On July 8, 2021, a special commission that had been tasked with finding ways to strengthen the ministry of elders in the South American Division (SAD) presented its findings to the division’s executive committee. While the commission’s report contained a number of provisions concerning the role of elders, one point in particular will change the ministry landscape: for the first time, women can be ordained to serve as elders in SAD churches.
With a vote to accept the report, the executive committee expanded the potential for women to hold positions of leadership in their communities throughout the division's eight member countries.
For the Seventh-day Adventist Church as a whole, ordaining women elders has been debated and studied throughout the past half century. In 1973, the General Conference created a “Council on the Role of Women in the Church” that recommended women should be ordained as deaconesses and elders. The world church decided in 1975 that women elders could be allowed, and later formalized that each world division could decide the issue for itself.
In an article published after this latest decision, the SAD noted that “73% of the administrative regions known as divisions fully or partially approve the ordination of women as elders.”
Bruno Raso, vice-president of the SAD, discussed the commission findings and executive committee decision in an interview published online.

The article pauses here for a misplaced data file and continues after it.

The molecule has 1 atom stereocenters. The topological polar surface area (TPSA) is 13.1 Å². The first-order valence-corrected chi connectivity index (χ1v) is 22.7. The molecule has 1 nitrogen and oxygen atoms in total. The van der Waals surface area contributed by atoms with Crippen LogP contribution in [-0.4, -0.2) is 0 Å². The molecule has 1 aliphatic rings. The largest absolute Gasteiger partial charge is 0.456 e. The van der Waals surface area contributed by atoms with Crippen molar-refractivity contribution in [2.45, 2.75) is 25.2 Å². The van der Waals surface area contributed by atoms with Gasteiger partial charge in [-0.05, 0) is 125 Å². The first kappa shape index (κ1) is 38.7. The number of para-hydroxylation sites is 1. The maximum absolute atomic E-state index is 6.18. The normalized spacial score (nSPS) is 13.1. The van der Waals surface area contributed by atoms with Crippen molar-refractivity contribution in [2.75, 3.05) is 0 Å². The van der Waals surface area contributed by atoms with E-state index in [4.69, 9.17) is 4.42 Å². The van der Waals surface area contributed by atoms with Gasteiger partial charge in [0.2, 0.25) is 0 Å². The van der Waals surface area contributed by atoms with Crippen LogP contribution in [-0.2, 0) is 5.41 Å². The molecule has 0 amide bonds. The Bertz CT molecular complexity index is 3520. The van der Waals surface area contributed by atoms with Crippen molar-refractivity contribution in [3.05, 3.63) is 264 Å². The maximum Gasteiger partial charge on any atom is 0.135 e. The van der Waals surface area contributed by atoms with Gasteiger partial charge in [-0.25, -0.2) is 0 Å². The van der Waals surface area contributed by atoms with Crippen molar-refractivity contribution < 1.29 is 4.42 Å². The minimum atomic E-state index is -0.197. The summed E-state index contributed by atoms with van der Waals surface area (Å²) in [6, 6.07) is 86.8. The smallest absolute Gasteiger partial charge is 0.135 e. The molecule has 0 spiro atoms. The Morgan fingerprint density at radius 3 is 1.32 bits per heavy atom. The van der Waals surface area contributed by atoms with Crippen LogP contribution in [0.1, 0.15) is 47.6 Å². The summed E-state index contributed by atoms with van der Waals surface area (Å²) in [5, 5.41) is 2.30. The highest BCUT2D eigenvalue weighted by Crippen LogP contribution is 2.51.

“We have more women than men in the membership of the church,” he said, “and we believe that [women elders] can be a great contribution to the building up of the church . . . and the fulfillment of the mission.”
At the same time, Raso was quick to describe that local churches would not be forced into the new policy.
“This is not an imposition,” he said. “You’re authorized to do this by analyzing your needs, to be able to better carry out the missions and the purpose [of the church].”
Regardless of any measured language, to advocates for women in ministry this latest decision will surely be seen as a step forward. The special commission was established late last year, and had worked on studying the topic of women elders in SAD territory from December 2020 up until two weeks before the presentation. 19 commission members worked to survey some 1,800 church leaders throughout the territory, to best represent the views on the ground.
Global church members might remember that in the lead-up to the 2015 worldwide vote regarding the ordination of women pastors, the South American Division came out against the practice in its summary contribution to the Theology of Ordination Study Committee. “Male spiritual leadership” is seen in the Bible through “the elders and the deacons in the Church,” that report read.
Less than a decade later, churches in the division are poised to demonstrate otherwise.
Alex Aamodt is the interim managing editor of SpectrumMagazine.org
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